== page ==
A cluster of fifteen historic townhouses on Capitol Hill once set for demolition, then seemingly spared by the economy, has had its death warrant extended. The Historic Preservation Review Board signed a raze permit in June 2008 when the Louis Dreyfus Property Group received final zoning approval for Capitol Place, a 380,000-s.f. mixed use development with 302 residential units and 20,000 s.f. of retail. Almost two years later, however, the buildings still stand and the planned development is still just a plan as the zoning approval expires. This month, however, a two-year extension on the project's PUD (zoning) approval will go into effect, giving Louis Dreyfus more time to demolish and build.
Dreyfus's original timetable predicted demolition in fall 2008, construction within the following year-and-a-half, and delivery expected thirty-two months later. But in a recent conversation, Robert H. Braunohler, Regional Vice President for Louis Dreyfus Property Group, left the impression that movement on the project not imminent. "At this point we are actively trying to raise money to go forward with a project that will be part condo and part rental," said Braunohler, adding that the project does not have "a firm construction schedule." Thanks to the PUD extension, the developers will not need one for a while.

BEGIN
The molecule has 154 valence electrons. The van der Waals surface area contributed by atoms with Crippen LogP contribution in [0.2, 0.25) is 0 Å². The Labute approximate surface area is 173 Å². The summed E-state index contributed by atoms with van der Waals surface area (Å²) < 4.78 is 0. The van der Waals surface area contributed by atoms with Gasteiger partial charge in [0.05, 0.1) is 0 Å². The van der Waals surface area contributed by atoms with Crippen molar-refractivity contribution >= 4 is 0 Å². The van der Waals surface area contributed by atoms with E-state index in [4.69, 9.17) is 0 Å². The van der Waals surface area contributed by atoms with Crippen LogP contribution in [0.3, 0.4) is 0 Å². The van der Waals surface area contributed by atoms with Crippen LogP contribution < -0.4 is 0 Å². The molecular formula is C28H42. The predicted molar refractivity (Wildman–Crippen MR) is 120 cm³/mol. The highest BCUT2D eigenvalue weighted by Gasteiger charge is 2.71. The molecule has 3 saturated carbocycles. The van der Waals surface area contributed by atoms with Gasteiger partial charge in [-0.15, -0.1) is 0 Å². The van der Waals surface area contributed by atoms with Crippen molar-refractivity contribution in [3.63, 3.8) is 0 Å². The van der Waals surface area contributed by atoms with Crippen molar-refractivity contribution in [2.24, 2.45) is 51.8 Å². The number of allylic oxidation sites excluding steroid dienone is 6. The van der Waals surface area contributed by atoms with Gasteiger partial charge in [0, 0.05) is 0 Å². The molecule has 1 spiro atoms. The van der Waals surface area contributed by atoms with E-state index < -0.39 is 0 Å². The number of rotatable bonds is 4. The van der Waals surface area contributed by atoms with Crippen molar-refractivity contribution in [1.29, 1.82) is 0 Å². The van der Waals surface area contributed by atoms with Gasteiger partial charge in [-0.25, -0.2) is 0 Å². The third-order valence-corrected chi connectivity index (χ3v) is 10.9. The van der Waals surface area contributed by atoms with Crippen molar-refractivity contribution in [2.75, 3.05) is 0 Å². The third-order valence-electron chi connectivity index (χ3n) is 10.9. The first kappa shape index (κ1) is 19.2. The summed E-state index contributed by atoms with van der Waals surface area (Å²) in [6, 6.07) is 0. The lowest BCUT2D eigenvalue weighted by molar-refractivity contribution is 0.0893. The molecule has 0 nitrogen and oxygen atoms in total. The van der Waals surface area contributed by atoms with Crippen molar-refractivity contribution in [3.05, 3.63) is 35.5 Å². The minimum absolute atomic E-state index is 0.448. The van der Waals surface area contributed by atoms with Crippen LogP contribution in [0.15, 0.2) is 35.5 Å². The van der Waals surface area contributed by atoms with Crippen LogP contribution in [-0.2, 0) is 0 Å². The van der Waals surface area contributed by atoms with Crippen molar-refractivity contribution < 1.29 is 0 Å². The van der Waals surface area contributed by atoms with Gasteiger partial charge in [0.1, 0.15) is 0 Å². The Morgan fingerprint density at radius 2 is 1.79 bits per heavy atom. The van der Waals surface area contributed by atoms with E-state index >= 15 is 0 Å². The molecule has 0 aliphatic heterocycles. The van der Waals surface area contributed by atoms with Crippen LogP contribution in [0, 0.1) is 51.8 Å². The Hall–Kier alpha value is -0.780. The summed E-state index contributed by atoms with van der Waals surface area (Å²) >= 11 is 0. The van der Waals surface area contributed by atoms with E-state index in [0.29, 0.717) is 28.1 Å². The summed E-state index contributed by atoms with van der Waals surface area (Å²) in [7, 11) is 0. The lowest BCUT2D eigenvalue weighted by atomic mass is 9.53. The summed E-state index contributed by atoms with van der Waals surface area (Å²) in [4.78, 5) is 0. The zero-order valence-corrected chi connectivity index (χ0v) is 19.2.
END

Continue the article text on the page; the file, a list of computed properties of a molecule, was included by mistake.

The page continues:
The townhouses, dating from as far back as the mid 19th Century, will be sacrificed as part of a deal that will allow development of the site in exchange for money to pay for historic structural survey that would potentially lead to the expansion of the Capitol Hill Historic District - an area covering from the project site to 16th Street. The block misses the Capitol Hill Historic District - a legislatively demarcated zone which ends at F Street, NE - by one block
Capitol Place, designed by New York-based Cook + Fox Architects, is in good - if not well-financed - company. The project will abut the H Street Overpass across from the recently foreclosed Senate Square Apartments, adjacent to Akridge's Burnham Place dream, and diagonal from another planned apartment building that has yet to start construction.
Washington, DC real estate development news